inputdata/lnd/clm2/urbandata/CLM50_tbuildmax_Oleson_2016_0.9x1.25_simyr1849-2106_c160923.nc
thanks, I will have a try
 

majun

Member
I think the best you could do is 0.05deg X 0.05deg spatial resolution given the spatial resolutions of the input datasets, if you don't have the data to modify the surface datasets. Even then, certain input datasets are only available at 0.5deg X 0.5deg resolution and so certain fields will appear "blocky" in your domain.
The optional urban properties datasets are available in the inputdata repository.
You would specify the following dataset for "mksrf_furban" in your surface dataset namelist when creating the surface dataset:

inputdata/lnd/clm2/rawdata/mksrf_urban_0.05x0.05_simyr2000.c170724.nc

You would use the following dataset for maximum building temperature in your land namelist for "stream_fldfilename_urbantv" when setting up and running your simulation:

inputdata/lnd/clm2/urbandata/CLM50_tbuildmax_Oleson_2016_0.9x1.25_simyr1849-2106_c160923.nc
Hi,Prof.Oleson,
Sorry to bother you again, I'm still confused about how to select an appropriate compset. My study region is a city cycle(this area including urban, crop, vegetation and lake) , I see I2000Clm50SpGs is usually used in city simulation in the user manual, however it doesn't include crop module. I2000Clm50BgcCropGs includes crop, however it doesn't include SP. It seems like SP and BgcCrop is incompatible. I want to ask what kind of compset should I choose to ensure the simulation accuracy of soil moisture and surface temperature? Thank you so much.
 

oleson

Keith Oleson
CSEG and Liaisons
Staff member
That's right, the crop module can't be used in SP mode. However, in SP mode, there is a generic crop type. Seems like if you want to simulate soil moisture and surface temperature for present day, your best bet would be I2000ClmSpGs, since that uses satellite observed data for vegetation (e.g., LAI).
 

majun

Member
That's right, the crop module can't be used in SP mode. However, in SP mode, there is a generic crop type. Seems like if you want to simulate soil moisture and surface temperature for present day, your best bet would be I2000ClmSpGs, since that uses satellite observed data for vegetation (e.g., LAI).
thanks
 

majun

Member
That's right, the crop module can't be used in SP mode. However, in SP mode, there is a generic crop type. Seems like if you want to simulate soil moisture and surface temperature for present day, your best bet would be I2000ClmSpGs, since that uses satellite observed data for vegetation (e.g., LAI).
Dear oleson,
Now I can run an I2000ClmSpGs case using GSWP3v1 as forcing in clm5.0, I want to run an similar case using clm4.5 model and make a comparison I checked the compsets( ./query_config --compsets clm ) in clm5.0 directory and found there are two similar compsets,i.e.I2000Clm45Sp IHistClm50SpG. I changed the compset and did the same operation as I2000ClmSpGs in clm5.0 directory(using the same surface datasets created by clm5.0) However, when it came to the step"./preview namelists", it showed errors:
(1)I2000Clm45Sp, ERROR: Need to provide valid mapping file between glc and lnd in xml variable glc2lnd_smapname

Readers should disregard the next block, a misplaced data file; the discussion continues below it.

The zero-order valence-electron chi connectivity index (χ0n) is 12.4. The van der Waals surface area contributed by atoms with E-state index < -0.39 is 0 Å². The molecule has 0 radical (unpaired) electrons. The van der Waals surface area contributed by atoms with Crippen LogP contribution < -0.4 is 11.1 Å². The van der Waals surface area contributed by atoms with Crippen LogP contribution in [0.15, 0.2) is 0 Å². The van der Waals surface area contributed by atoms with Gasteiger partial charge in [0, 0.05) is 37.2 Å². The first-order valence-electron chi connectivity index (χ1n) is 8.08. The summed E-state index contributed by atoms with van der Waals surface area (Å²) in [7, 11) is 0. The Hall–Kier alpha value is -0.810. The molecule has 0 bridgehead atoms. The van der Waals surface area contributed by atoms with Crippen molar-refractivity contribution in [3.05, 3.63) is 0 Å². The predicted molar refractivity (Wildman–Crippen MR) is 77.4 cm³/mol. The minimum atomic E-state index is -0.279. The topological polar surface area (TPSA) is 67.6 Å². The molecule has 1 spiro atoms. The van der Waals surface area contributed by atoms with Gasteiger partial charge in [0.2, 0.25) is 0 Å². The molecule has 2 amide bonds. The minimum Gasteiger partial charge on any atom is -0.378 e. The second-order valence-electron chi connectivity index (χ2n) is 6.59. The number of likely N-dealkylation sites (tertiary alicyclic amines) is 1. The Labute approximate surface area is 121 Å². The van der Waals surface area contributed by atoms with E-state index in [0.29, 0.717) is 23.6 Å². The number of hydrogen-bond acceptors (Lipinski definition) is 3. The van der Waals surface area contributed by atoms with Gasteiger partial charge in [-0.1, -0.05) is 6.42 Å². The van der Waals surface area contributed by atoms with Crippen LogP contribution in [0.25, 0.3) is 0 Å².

(2)IHistClm50SpG err=ERROR : CLM build-namelist::CLMBuildNamelist::add_default() : No default value found for flanduse_timeseries.
Are defaults provided for this resolution and land mask?
Which compset should I choose and how should I do to run a similar case using clm4.5 model? (I don't know the meaning of GS and HIST)
Thanks for your help !
 

oleson

Keith Oleson
CSEG and Liaisons
Staff member
I don't see an I2000ClmSpGs compset, so I assume you mean I2000Clm50SpGs.
There isn't a corresponding compset for CLM45 with that short name. However, you can use the long name to specify a similar compset.
The long name for I2000Clm50SpGs is:

2000_DATM%GSWP3v1_CLM50%SP_SICE_SOCN_MOSART_SGLC_SWAV

The Gs in the short name (or SGLC in the long name) stands for "glacier stub".

The same case for CLM4.5 would then be:

2000_DATM%GSWP3v1_CLM45%SP_SICE_SOCN_MOSART_SGLC_SWAV

You can use this long name in your create_case command (--compset 2000_DATM%GSWP3v1_CLM50%SP_SICE_SOCN_MOSART_SGLC_SWAV)

The "HIST" is a historical transient compset generally setup to run 1850-2014.
 

majun

Member
I don't see an I2000ClmSpGs compset, so I assume you mean I2000Clm50SpGs.
There isn't a corresponding compset for CLM45 with that short name. However, you can use the long name to specify a similar compset.
The long name for I2000Clm50SpGs is:

2000_DATM%GSWP3v1_CLM50%SP_SICE_SOCN_MOSART_SGLC_SWAV

The Gs in the short name (or SGLC in the long name) stands for "glacier stub".

The same case for CLM4.5 would then be:

2000_DATM%GSWP3v1_CLM45%SP_SICE_SOCN_MOSART_SGLC_SWAV

You can use this long name in your create_case command (--compset 2000_DATM%GSWP3v1_CLM50%SP_SICE_SOCN_MOSART_SGLC_SWAV)

The "HIST" is a historical transient compset generally setup to run 1850-2014.
Thanks a lot. I have one more question about the resolution of urban datatsets used in clm5.0. I see the urban spatial area is described by Jackson et al. (2010) at 1km resolution and aggregated to 0.05° in clm. I want to ask that is "urban radiative, thermal,and morphological fields" origional resolution also 1km? If I want to use this 1km urban datatsets(including spatial area and radiative, thermal,and morphological datasets) as clm5.0 surface data, do I need to do additional operation or just download it then replace the 0.05° urban datasets?
 

oleson

Keith Oleson
CSEG and Liaisons
Staff member
The urban radiative, thermal, and morphological fields are dimensioned by "regions" and "density_class" There are 33 regions across the globe and 3 density classes. For example, doing an ncdump -h on the urban dataset I pointed you to earlier in this thread:

dimensions:
lat = 3600 ;
lon = 7200 ;
numsolar = 2 ;
numrad = 2 ;
nlevurb = 10 ;
region = 33 ;
density_class = 3 ;
variables:
byte LANDMASK(lat, lon) ;
LANDMASK:units = "unitless" ;